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Administrative Law - Fall 2001

4.4.1 Res Judicata and Collateral Estoppel - 203

What is res judicata - claim preclusion?

Plaintiff wins - ?t

Defendant wins -?

What is collateral estoppel - issue preclusion?

University of Tennessee v. Elliott - 203

What is the key factor about the defendant?

What was the agency decision?

What laws did plaintiff use to get into federal court?

What policy did the court articulate about the use of state administrative law decisions in federal court?

How might this hurt an agency?

What was the weight of the agency's decision in the:

 Title VII claim?
1983?

Why were they different?

How might you attack the deference under 1983?

Argue that the university as agency was violating 1983.

Notes and Questions - 205

1 - States

Many states also treat administrative findings as conclusive
What happened in Ryan v. NY Telephone?
Remember those nolo pleas?

2 - How is preclusion against the Feds?

3 - What is non-acquiescence?

4 Criminal Law

How is preclusion different depending on whether the state or the defendant wins?
How did this affect OJ Simpson?
usually preclusive if the state wins
When is the agency decision binding on later criminal trials?

4.4.2 Consistent Decisionmaking: Stare Decisis - 208

United Automobile Workers of America v. NLRB - 208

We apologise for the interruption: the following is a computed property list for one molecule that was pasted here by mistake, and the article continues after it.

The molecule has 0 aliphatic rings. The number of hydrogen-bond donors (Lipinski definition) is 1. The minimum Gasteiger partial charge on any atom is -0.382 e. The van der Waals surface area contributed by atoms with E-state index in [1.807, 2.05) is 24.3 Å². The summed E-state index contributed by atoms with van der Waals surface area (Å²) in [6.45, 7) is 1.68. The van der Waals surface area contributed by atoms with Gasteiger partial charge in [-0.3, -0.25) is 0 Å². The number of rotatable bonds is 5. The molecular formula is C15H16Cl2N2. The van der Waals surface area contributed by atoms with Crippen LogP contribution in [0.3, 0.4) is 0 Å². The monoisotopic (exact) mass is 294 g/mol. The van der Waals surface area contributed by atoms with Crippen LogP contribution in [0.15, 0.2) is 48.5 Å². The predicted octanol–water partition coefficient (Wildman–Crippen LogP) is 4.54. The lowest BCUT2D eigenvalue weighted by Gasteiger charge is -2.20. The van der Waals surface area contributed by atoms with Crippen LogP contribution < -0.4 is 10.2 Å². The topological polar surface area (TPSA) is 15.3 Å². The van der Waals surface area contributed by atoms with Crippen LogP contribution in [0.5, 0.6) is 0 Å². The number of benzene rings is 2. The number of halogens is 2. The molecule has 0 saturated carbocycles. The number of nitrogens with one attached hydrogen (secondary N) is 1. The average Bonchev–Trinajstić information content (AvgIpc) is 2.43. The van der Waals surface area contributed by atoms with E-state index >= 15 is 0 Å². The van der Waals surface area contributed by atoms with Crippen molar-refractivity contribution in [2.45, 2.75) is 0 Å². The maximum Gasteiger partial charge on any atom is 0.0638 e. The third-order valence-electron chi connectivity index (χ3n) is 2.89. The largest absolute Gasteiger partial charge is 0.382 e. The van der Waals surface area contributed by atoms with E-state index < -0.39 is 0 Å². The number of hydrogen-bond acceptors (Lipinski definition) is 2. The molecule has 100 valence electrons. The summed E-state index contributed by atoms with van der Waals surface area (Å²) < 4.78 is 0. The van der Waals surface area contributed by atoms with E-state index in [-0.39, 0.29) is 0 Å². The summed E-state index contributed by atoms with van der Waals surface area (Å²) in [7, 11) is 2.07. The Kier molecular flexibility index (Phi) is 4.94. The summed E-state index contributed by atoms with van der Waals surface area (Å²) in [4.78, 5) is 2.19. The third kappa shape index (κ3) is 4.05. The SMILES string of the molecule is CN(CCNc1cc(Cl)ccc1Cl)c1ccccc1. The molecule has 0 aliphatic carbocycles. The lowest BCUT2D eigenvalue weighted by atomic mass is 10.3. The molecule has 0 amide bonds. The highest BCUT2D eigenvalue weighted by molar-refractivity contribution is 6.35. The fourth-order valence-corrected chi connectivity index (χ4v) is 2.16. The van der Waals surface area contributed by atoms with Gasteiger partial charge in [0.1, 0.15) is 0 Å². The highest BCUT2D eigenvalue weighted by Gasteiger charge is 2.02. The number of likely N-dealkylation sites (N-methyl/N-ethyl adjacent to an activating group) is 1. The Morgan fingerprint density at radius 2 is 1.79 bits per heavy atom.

What did the NLRB do that caused the appeal?

When can the agency change standards and what must it do when it does?

Which standards cannot be changed in an adjudication?

Notes and Questions - 209

Why might an agency not explain?

Why not use rule making to change the policy?

4.4.3  Estoppel - 210

Foote's Dixie Dandy, Inc. v. McHenry - 211

Can an agency be bound by mistakes of its employees?

What are the limitation?

Notes and Questions - 212

1 - Feds

Do the Feds buy this?

What if a federal contractor says something is all right, then you get prosecuted?

What if the contractor says nothing, but pays your bills?

Chapter 5. Rulemaking Procedure - 218

5.1 Introduction: the Importance of Rulemaking - 218

What happened in the 1950s?

Why?

What is important about rules?  Address each issue:

Participation

Appropriate Procedure

Retroactivity

Uniformity

Political input

Agency Agenda Setting

Agency Efficiency

Difficulty of Research

Oversight

What is the downside?

Notes and Questions - 221

1- What is rulemaking ossification?

2 - Do courts encourage rulemaking?

5.2 Definition of "Rule" - 223

5.2.1 Generality and Particularity - 223

What does Acus say about what a rule is? - 223

Notes and Questions - 224

2 - What definition do the states generally use?

3 - What are other criteria for defining a rule?

5 - What is Interpretive Guidance and how is it different from rulemaking?

5.2.2 Prospectivity and Retroactivity  - 229

What are examples of legislation that is retroactive?

What does it mean when the courts says rules are not supposed to be retroactive?

What is are the ex post facto provisions in the Constitution?

Bowen v. Georgetown University Hospital - 230

What did the agency do to prompt the case?
What was the claim of retroactivity?
What did the court rule?

Notes and Questions - 232

2 - What does Scalia's say?
5 - Has the court had second thoughts?
 

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